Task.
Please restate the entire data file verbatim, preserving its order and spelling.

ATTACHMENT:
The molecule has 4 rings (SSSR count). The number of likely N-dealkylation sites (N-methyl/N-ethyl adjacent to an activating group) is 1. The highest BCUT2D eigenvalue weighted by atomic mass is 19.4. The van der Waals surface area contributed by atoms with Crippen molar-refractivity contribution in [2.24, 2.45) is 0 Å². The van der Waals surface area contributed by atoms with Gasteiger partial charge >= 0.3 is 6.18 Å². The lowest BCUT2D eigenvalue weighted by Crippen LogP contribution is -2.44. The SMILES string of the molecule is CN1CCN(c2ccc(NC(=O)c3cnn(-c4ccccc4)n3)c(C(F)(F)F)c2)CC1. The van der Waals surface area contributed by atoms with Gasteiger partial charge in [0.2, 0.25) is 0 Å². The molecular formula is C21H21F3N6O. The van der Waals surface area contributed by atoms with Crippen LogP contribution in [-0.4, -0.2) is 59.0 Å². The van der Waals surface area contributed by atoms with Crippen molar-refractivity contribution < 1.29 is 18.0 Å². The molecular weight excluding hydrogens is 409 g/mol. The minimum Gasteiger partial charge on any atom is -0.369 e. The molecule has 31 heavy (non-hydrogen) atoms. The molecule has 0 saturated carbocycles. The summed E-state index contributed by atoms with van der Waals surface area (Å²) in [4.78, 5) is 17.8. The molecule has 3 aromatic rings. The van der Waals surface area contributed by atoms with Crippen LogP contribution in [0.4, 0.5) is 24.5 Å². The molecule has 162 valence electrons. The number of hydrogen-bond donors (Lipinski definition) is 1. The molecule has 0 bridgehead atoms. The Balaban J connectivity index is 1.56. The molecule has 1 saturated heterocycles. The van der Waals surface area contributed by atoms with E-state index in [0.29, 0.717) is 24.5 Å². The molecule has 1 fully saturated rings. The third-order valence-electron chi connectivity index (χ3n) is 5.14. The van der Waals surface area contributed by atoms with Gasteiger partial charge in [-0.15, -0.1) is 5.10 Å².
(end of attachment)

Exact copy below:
The molecule has 4 rings (SSSR count). The number of likely N-dealkylation sites (N-methyl/N-ethyl adjacent to an activating group) is 1. The highest BCUT2D eigenvalue weighted by atomic mass is 19.4. The van der Waals surface area contributed by atoms with Crippen molar-refractivity contribution in [2.24, 2.45) is 0 Å². The van der Waals surface area contributed by atoms with Gasteiger partial charge >= 0.3 is 6.18 Å². The lowest BCUT2D eigenvalue weighted by Crippen LogP contribution is -2.44. The SMILES string of the molecule is CN1CCN(c2ccc(NC(=O)c3cnn(-c4ccccc4)n3)c(C(F)(F)F)c2)CC1. The van der Waals surface area contributed by atoms with Gasteiger partial charge in [0.2, 0.25) is 0 Å². The molecular formula is C21H21F3N6O. The van der Waals surface area contributed by atoms with Crippen LogP contribution in [-0.4, -0.2) is 59.0 Å². The van der Waals surface area contributed by atoms with Crippen molar-refractivity contribution < 1.29 is 18.0 Å². The molecular weight excluding hydrogens is 409 g/mol. The minimum Gasteiger partial charge on any atom is -0.369 e. The molecule has 31 heavy (non-hydrogen) atoms. The molecule has 0 saturated carbocycles. The summed E-state index contributed by atoms with van der Waals surface area (Å²) in [4.78, 5) is 17.8. The molecule has 3 aromatic rings. The van der Waals surface area contributed by atoms with Crippen LogP contribution in [0.4, 0.5) is 24.5 Å². The molecule has 162 valence electrons. The number of hydrogen-bond donors (Lipinski definition) is 1. The molecule has 0 bridgehead atoms. The Balaban J connectivity index is 1.56. The molecule has 1 saturated heterocycles. The van der Waals surface area contributed by atoms with E-state index in [0.29, 0.717) is 24.5 Å². The molecule has 1 fully saturated rings. The third-order valence-electron chi connectivity index (χ3n) is 5.14. The van der Waals surface area contributed by atoms with Gasteiger partial charge in [-0.15, -0.1) is 5.10 Å².